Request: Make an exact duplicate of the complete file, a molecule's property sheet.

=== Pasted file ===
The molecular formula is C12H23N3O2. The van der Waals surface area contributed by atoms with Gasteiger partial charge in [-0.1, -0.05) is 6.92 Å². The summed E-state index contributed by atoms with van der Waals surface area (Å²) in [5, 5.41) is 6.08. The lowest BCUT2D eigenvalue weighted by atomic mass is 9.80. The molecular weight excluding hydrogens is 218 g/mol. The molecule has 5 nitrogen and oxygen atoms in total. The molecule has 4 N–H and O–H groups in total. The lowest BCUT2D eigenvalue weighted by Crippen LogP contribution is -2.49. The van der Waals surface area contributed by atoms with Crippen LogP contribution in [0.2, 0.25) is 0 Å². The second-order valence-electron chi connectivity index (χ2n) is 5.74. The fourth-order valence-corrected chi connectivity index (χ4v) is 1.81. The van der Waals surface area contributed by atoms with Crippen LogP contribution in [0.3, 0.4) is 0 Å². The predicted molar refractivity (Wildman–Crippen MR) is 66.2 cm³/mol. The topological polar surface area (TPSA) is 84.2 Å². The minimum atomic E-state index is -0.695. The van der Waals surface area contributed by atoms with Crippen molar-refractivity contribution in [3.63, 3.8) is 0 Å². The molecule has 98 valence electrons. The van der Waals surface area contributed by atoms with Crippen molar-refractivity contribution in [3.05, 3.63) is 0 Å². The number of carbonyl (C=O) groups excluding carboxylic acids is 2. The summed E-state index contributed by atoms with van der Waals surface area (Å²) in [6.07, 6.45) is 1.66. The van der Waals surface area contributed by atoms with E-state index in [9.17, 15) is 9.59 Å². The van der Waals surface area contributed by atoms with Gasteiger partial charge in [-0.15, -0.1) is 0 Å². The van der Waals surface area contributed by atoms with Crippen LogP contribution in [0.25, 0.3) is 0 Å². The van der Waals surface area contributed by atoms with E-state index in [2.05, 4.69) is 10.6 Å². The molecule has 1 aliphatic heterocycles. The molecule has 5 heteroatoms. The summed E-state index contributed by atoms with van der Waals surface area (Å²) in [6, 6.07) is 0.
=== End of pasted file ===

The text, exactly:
The molecular formula is C12H23N3O2. The van der Waals surface area contributed by atoms with Gasteiger partial charge in [-0.1, -0.05) is 6.92 Å². The summed E-state index contributed by atoms with van der Waals surface area (Å²) in [5, 5.41) is 6.08. The lowest BCUT2D eigenvalue weighted by atomic mass is 9.80. The molecular weight excluding hydrogens is 218 g/mol. The molecule has 5 nitrogen and oxygen atoms in total. The molecule has 4 N–H and O–H groups in total. The lowest BCUT2D eigenvalue weighted by Crippen LogP contribution is -2.49. The van der Waals surface area contributed by atoms with Crippen LogP contribution in [0.2, 0.25) is 0 Å². The second-order valence-electron chi connectivity index (χ2n) is 5.74. The fourth-order valence-corrected chi connectivity index (χ4v) is 1.81. The van der Waals surface area contributed by atoms with Crippen LogP contribution in [0.3, 0.4) is 0 Å². The predicted molar refractivity (Wildman–Crippen MR) is 66.2 cm³/mol. The topological polar surface area (TPSA) is 84.2 Å². The minimum atomic E-state index is -0.695. The van der Waals surface area contributed by atoms with Crippen molar-refractivity contribution in [3.63, 3.8) is 0 Å². The molecule has 98 valence electrons. The van der Waals surface area contributed by atoms with Crippen molar-refractivity contribution in [3.05, 3.63) is 0 Å². The number of carbonyl (C=O) groups excluding carboxylic acids is 2. The summed E-state index contributed by atoms with van der Waals surface area (Å²) in [6.07, 6.45) is 1.66. The van der Waals surface area contributed by atoms with E-state index in [9.17, 15) is 9.59 Å². The van der Waals surface area contributed by atoms with Gasteiger partial charge in [-0.15, -0.1) is 0 Å². The van der Waals surface area contributed by atoms with Crippen LogP contribution in [0.25, 0.3) is 0 Å². The van der Waals surface area contributed by atoms with E-state index in [2.05, 4.69) is 10.6 Å². The molecule has 1 aliphatic heterocycles. The molecule has 5 heteroatoms. The summed E-state index contributed by atoms with van der Waals surface area (Å²) in [6, 6.07) is 0.